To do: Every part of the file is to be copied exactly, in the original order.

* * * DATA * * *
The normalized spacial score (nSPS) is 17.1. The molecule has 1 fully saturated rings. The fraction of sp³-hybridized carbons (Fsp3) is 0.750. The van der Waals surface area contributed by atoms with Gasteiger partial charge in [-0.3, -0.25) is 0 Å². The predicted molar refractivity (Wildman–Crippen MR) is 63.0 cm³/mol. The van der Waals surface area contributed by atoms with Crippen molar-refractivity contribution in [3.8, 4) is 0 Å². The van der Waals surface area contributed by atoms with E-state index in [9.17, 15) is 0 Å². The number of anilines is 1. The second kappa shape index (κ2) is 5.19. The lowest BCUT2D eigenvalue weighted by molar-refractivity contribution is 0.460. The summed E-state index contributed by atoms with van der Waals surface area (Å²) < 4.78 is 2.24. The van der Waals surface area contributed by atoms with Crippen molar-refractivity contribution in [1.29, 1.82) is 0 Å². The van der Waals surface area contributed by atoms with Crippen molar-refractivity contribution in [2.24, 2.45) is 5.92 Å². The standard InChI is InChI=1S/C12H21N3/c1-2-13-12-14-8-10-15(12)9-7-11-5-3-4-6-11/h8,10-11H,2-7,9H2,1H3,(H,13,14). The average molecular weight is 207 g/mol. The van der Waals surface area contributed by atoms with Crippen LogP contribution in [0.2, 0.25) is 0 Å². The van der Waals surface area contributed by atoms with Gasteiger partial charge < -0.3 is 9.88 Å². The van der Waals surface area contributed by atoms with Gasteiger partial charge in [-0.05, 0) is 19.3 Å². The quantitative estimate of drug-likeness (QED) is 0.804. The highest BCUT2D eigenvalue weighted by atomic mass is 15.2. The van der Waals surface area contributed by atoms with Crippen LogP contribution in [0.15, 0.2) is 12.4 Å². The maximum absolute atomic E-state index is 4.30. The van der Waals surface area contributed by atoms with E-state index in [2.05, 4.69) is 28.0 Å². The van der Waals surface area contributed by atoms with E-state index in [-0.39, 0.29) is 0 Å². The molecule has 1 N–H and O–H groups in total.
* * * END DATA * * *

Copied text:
The normalized spacial score (nSPS) is 17.1. The molecule has 1 fully saturated rings. The fraction of sp³-hybridized carbons (Fsp3) is 0.750. The van der Waals surface area contributed by atoms with Gasteiger partial charge in [-0.3, -0.25) is 0 Å². The predicted molar refractivity (Wildman–Crippen MR) is 63.0 cm³/mol. The van der Waals surface area contributed by atoms with Crippen molar-refractivity contribution in [3.8, 4) is 0 Å². The van der Waals surface area contributed by atoms with E-state index in [9.17, 15) is 0 Å². The number of anilines is 1. The second kappa shape index (κ2) is 5.19. The lowest BCUT2D eigenvalue weighted by molar-refractivity contribution is 0.460. The summed E-state index contributed by atoms with van der Waals surface area (Å²) < 4.78 is 2.24. The van der Waals surface area contributed by atoms with Crippen molar-refractivity contribution in [1.29, 1.82) is 0 Å². The van der Waals surface area contributed by atoms with Crippen molar-refractivity contribution in [2.24, 2.45) is 5.92 Å². The standard InChI is InChI=1S/C12H21N3/c1-2-13-12-14-8-10-15(12)9-7-11-5-3-4-6-11/h8,10-11H,2-7,9H2,1H3,(H,13,14). The average molecular weight is 207 g/mol. The van der Waals surface area contributed by atoms with Crippen LogP contribution in [0.2, 0.25) is 0 Å². The van der Waals surface area contributed by atoms with Gasteiger partial charge < -0.3 is 9.88 Å². The van der Waals surface area contributed by atoms with Gasteiger partial charge in [-0.05, 0) is 19.3 Å². The quantitative estimate of drug-likeness (QED) is 0.804. The highest BCUT2D eigenvalue weighted by atomic mass is 15.2. The van der Waals surface area contributed by atoms with Crippen LogP contribution in [0.15, 0.2) is 12.4 Å². The maximum absolute atomic E-state index is 4.30. The van der Waals surface area contributed by atoms with E-state index in [2.05, 4.69) is 28.0 Å². The van der Waals surface area contributed by atoms with E-state index in [-0.39, 0.29) is 0 Å². The molecule has 1 N–H and O–H groups in total.